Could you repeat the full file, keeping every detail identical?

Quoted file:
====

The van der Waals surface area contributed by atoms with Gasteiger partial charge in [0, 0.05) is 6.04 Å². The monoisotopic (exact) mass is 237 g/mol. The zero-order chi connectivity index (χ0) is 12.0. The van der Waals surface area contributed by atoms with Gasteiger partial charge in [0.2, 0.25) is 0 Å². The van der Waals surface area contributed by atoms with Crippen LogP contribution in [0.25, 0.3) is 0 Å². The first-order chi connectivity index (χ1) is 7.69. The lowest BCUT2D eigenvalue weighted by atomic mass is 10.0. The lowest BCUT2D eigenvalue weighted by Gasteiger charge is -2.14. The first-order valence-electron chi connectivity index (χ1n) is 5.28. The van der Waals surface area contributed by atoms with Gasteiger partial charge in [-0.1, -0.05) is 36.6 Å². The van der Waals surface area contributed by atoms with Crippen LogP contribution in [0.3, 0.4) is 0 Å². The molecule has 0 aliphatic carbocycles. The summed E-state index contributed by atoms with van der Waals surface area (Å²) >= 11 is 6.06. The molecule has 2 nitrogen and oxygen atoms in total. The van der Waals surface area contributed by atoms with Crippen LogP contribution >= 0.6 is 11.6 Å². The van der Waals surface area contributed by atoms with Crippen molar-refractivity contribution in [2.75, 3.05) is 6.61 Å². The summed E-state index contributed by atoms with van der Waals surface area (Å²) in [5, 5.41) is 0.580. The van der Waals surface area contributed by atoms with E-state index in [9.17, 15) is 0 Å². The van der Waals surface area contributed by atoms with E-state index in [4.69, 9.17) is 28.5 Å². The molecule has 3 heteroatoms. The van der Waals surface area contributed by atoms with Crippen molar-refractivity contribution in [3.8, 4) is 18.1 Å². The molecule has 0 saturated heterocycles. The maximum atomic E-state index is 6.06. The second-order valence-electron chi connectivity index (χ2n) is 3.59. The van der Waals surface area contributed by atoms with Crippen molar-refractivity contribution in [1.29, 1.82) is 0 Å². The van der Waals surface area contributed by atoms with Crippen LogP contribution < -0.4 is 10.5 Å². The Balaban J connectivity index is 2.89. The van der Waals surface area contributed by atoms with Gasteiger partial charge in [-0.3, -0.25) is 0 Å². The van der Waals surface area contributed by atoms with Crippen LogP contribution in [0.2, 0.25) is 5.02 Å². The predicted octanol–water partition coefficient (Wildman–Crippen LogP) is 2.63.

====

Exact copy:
The van der Waals surface area contributed by atoms with Gasteiger partial charge in [0, 0.05) is 6.04 Å². The monoisotopic (exact) mass is 237 g/mol. The zero-order chi connectivity index (χ0) is 12.0. The van der Waals surface area contributed by atoms with Gasteiger partial charge in [0.2, 0.25) is 0 Å². The van der Waals surface area contributed by atoms with Crippen LogP contribution in [0.25, 0.3) is 0 Å². The first-order chi connectivity index (χ1) is 7.69. The lowest BCUT2D eigenvalue weighted by atomic mass is 10.0. The lowest BCUT2D eigenvalue weighted by Gasteiger charge is -2.14. The first-order valence-electron chi connectivity index (χ1n) is 5.28. The van der Waals surface area contributed by atoms with Gasteiger partial charge in [-0.1, -0.05) is 36.6 Å². The van der Waals surface area contributed by atoms with Crippen LogP contribution in [0.3, 0.4) is 0 Å². The molecule has 0 aliphatic carbocycles. The summed E-state index contributed by atoms with van der Waals surface area (Å²) >= 11 is 6.06. The molecule has 2 nitrogen and oxygen atoms in total. The van der Waals surface area contributed by atoms with Crippen LogP contribution >= 0.6 is 11.6 Å². The van der Waals surface area contributed by atoms with Crippen molar-refractivity contribution in [2.75, 3.05) is 6.61 Å². The summed E-state index contributed by atoms with van der Waals surface area (Å²) in [5, 5.41) is 0.580. The van der Waals surface area contributed by atoms with E-state index in [9.17, 15) is 0 Å². The van der Waals surface area contributed by atoms with E-state index in [4.69, 9.17) is 28.5 Å². The molecule has 3 heteroatoms. The van der Waals surface area contributed by atoms with Crippen molar-refractivity contribution in [3.8, 4) is 18.1 Å². The molecule has 0 saturated heterocycles. The maximum atomic E-state index is 6.06. The second-order valence-electron chi connectivity index (χ2n) is 3.59. The van der Waals surface area contributed by atoms with Crippen molar-refractivity contribution in [1.29, 1.82) is 0 Å². The van der Waals surface area contributed by atoms with Crippen LogP contribution < -0.4 is 10.5 Å². The Balaban J connectivity index is 2.89. The van der Waals surface area contributed by atoms with Gasteiger partial charge in [-0.3, -0.25) is 0 Å². The van der Waals surface area contributed by atoms with Crippen LogP contribution in [0.2, 0.25) is 5.02 Å². The predicted octanol–water partition coefficient (Wildman–Crippen LogP) is 2.63.